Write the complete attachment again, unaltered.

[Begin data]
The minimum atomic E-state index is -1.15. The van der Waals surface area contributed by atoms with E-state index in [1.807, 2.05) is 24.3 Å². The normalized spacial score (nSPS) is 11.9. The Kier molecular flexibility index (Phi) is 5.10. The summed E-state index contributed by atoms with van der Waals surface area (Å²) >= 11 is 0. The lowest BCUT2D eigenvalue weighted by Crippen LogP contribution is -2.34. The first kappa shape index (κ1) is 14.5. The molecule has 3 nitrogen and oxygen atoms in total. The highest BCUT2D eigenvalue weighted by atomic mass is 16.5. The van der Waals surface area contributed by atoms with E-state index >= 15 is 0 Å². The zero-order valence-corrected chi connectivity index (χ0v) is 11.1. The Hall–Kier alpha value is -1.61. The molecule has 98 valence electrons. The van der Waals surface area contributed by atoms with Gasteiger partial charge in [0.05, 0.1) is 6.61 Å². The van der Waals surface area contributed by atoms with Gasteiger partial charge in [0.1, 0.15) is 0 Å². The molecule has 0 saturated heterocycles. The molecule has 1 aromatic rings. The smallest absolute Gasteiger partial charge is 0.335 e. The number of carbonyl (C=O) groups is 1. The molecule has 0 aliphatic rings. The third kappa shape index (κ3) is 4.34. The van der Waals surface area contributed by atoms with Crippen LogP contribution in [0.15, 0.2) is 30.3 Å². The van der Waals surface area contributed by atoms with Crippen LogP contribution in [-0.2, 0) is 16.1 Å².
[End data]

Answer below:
The minimum atomic E-state index is -1.15. The van der Waals surface area contributed by atoms with E-state index in [1.807, 2.05) is 24.3 Å². The normalized spacial score (nSPS) is 11.9. The Kier molecular flexibility index (Phi) is 5.10. The summed E-state index contributed by atoms with van der Waals surface area (Å²) >= 11 is 0. The lowest BCUT2D eigenvalue weighted by Crippen LogP contribution is -2.34. The first kappa shape index (κ1) is 14.5. The molecule has 3 nitrogen and oxygen atoms in total. The highest BCUT2D eigenvalue weighted by atomic mass is 16.5. The van der Waals surface area contributed by atoms with E-state index >= 15 is 0 Å². The zero-order valence-corrected chi connectivity index (χ0v) is 11.1. The Hall–Kier alpha value is -1.61. The molecule has 98 valence electrons. The van der Waals surface area contributed by atoms with Gasteiger partial charge in [0.05, 0.1) is 6.61 Å². The van der Waals surface area contributed by atoms with Gasteiger partial charge in [0.1, 0.15) is 0 Å². The molecule has 0 saturated heterocycles. The molecule has 1 aromatic rings. The smallest absolute Gasteiger partial charge is 0.335 e. The number of carbonyl (C=O) groups is 1. The molecule has 0 aliphatic rings. The third kappa shape index (κ3) is 4.34. The van der Waals surface area contributed by atoms with Crippen LogP contribution in [0.15, 0.2) is 30.3 Å². The van der Waals surface area contributed by atoms with Crippen LogP contribution in [-0.2, 0) is 16.1 Å².